Are there gender differences in the geography of alcohol-related mortality in Scotland? An ecological study

Emslie, C. and Mitchell, R. (2009) Are there gender differences in the geography of alcohol-related mortality in Scotland? An ecological study. BMC Public Health, 9(58), (doi:10.1186/1471-2458-9-58)

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Publisher's URL: http://dx.doi.org/10.1186/1471-2458-9-58

Abstract

<b>Background</b> There is growing concern about alcohol-related harm, particularly within Scotland which has some of the highest rates of alcohol-related death in western Europe. There are large gender differences in alcohol-related mortality rates in Scotland and in other countries, but the reasons for these differences are not clearly understood. In this paper, we aimed to address calls in the literature for further research on gender differences in the causes, contexts and consequences of alcohol-related harm. Our primary research question was whether the kind of social environment which tends to produce higher or lower rates of alcohol-related mortality is the same for both men and women across Scotland. <b>Methods</b> Cross-sectional, ecological design. A comparison was made between spatial variation in men's and women's age-standardised alcohol-related mortality rates in Scotland using maps, Moran's Index, linear regression and spatial analyses of residuals. Directly standardised mortality rates were derived from individual level records of death registration, 2000–2005 (n = 8685). <b>Results</b> As expected, men's alcohol-related mortality rate substantially exceeded women's and there was substantial spatial variation in these rates for both men and women within Scotland. However, there was little spatial variation in the relationship between men's and women's alcohol-mortality rates (r2 = 0.73); areas with relatively high rates of alcohol-related mortality for men tended also to have relatively high rates for women. In a small number of areas (8 out of 144) the relationship between men's and women's alcohol-related mortality rates was significantly different. <b>Conclusion</b> In as far as geographic location captures exposure to social and economic environment, our results suggest that the relationship between social and economic environment and alcohol-related harm is very similar for men and women. The existence of a small number of areas in which men's and women's alcohol-related mortality had an different relationship suggests that some places may have unusual drinking cultures. These might prove useful for further investigations into the factors which influence drinking behaviour in men and women.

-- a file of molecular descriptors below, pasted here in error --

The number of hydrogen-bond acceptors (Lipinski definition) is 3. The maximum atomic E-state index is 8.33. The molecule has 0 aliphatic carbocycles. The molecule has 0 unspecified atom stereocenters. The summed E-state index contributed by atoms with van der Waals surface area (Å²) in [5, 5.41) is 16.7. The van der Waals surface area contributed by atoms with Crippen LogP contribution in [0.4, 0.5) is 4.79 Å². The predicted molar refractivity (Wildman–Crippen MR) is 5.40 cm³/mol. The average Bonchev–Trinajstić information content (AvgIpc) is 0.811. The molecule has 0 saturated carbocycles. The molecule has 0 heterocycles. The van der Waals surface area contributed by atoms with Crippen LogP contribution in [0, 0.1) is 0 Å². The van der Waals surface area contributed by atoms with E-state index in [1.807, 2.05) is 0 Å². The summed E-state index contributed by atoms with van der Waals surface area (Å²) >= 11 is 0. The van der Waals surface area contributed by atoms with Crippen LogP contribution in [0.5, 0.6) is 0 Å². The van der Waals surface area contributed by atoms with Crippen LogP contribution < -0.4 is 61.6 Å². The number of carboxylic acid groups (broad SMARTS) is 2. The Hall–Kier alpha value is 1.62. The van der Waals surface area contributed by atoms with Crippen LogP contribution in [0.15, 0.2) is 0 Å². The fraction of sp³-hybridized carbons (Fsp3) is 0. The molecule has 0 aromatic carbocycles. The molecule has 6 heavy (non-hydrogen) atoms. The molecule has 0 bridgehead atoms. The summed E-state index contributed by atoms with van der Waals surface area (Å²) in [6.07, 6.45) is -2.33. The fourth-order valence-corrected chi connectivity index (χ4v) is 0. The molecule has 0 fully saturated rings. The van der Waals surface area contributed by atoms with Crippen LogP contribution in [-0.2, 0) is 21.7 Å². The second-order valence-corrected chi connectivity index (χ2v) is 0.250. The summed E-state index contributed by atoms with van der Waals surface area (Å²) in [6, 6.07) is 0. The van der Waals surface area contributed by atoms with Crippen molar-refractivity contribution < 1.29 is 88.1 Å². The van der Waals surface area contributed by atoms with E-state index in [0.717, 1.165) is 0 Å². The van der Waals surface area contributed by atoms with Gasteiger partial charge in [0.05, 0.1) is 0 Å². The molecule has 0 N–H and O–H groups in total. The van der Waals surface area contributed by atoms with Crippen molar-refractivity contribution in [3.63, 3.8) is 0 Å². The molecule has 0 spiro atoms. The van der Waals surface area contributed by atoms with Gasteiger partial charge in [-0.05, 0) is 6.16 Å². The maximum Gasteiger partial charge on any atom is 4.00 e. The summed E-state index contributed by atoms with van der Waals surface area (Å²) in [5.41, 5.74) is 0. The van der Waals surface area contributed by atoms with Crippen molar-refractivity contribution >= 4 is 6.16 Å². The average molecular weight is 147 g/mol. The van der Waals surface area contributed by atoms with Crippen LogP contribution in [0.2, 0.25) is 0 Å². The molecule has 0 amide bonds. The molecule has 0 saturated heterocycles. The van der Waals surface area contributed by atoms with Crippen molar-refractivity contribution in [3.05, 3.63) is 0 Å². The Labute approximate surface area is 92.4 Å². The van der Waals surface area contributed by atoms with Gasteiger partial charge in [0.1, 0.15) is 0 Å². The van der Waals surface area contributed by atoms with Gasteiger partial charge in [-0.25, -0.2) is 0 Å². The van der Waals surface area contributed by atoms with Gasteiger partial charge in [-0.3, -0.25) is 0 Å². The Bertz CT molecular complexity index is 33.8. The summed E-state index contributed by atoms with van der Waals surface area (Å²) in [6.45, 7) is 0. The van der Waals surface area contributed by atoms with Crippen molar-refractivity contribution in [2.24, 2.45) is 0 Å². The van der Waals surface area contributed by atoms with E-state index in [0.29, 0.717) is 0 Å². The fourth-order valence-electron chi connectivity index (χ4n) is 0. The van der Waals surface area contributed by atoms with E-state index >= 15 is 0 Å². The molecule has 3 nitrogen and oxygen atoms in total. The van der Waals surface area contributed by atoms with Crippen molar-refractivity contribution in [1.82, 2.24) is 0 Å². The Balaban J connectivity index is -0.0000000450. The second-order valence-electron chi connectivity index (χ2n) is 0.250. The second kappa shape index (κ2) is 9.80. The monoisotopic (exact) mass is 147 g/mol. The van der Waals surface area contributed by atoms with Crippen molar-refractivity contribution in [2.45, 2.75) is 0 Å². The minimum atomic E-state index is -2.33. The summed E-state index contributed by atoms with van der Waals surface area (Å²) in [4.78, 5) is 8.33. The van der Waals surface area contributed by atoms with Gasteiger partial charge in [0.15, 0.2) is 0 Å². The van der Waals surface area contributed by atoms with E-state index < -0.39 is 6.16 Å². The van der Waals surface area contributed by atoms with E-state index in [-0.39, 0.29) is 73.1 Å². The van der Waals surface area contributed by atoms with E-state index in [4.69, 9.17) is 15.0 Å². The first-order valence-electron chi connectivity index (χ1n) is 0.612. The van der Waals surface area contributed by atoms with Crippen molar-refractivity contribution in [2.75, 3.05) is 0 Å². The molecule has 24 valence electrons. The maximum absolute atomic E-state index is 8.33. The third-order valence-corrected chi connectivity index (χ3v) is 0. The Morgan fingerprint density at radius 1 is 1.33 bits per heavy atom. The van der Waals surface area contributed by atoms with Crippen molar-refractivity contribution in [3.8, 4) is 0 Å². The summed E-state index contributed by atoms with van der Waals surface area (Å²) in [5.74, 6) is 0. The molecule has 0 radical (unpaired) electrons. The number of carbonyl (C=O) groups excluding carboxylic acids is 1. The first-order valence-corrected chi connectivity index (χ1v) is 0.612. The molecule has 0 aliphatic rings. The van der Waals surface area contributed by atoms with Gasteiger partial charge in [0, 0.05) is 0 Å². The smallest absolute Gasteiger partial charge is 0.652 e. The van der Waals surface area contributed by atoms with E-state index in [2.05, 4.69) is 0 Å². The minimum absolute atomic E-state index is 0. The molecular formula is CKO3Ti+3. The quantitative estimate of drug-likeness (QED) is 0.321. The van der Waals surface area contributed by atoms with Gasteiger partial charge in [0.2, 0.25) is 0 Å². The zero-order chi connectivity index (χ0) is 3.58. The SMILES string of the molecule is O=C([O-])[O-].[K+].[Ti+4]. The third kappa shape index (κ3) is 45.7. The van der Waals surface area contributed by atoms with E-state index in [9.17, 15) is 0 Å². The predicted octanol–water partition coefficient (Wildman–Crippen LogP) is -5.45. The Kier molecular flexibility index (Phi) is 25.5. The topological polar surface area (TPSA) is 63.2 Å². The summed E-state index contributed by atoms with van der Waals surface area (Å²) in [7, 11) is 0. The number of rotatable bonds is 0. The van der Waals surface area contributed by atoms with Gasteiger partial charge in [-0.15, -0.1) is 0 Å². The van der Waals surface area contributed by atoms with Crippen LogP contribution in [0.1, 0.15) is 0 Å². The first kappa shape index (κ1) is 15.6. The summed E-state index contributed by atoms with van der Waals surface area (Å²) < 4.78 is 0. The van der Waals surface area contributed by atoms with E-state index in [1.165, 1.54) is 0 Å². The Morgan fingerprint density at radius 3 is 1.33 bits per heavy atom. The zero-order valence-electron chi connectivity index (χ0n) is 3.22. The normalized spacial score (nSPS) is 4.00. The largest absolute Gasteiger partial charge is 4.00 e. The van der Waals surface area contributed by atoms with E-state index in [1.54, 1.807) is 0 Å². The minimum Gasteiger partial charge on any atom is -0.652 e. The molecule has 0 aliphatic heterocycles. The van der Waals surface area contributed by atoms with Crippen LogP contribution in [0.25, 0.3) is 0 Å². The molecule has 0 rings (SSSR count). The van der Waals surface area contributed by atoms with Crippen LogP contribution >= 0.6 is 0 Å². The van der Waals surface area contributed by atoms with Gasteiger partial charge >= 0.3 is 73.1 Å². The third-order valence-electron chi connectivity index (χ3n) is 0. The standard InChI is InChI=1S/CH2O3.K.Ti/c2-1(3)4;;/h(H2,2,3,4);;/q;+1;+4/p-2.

Item Type:Articles
Status:Published
Refereed:Yes
Glasgow Author(s) Enlighten ID:Mitchell, Professor Richard and Emslie, Dr Carol
Authors: Emslie, C., and Mitchell, R.
Subjects:R Medicine > RA Public aspects of medicine > RA0421 Public health. Hygiene. Preventive Medicine
College/School:College of Medical Veterinary and Life Sciences > Institute of Health and Wellbeing > Public Health
College of Medical Veterinary and Life Sciences > School of Medicine, Dentistry & Nursing > Centre for Population and Health Sciences
Journal Name:BMC Public Health
Publisher:BioMed Central
ISSN:1471-2458
Copyright Holders:Copyright © 2009 BioMed Central

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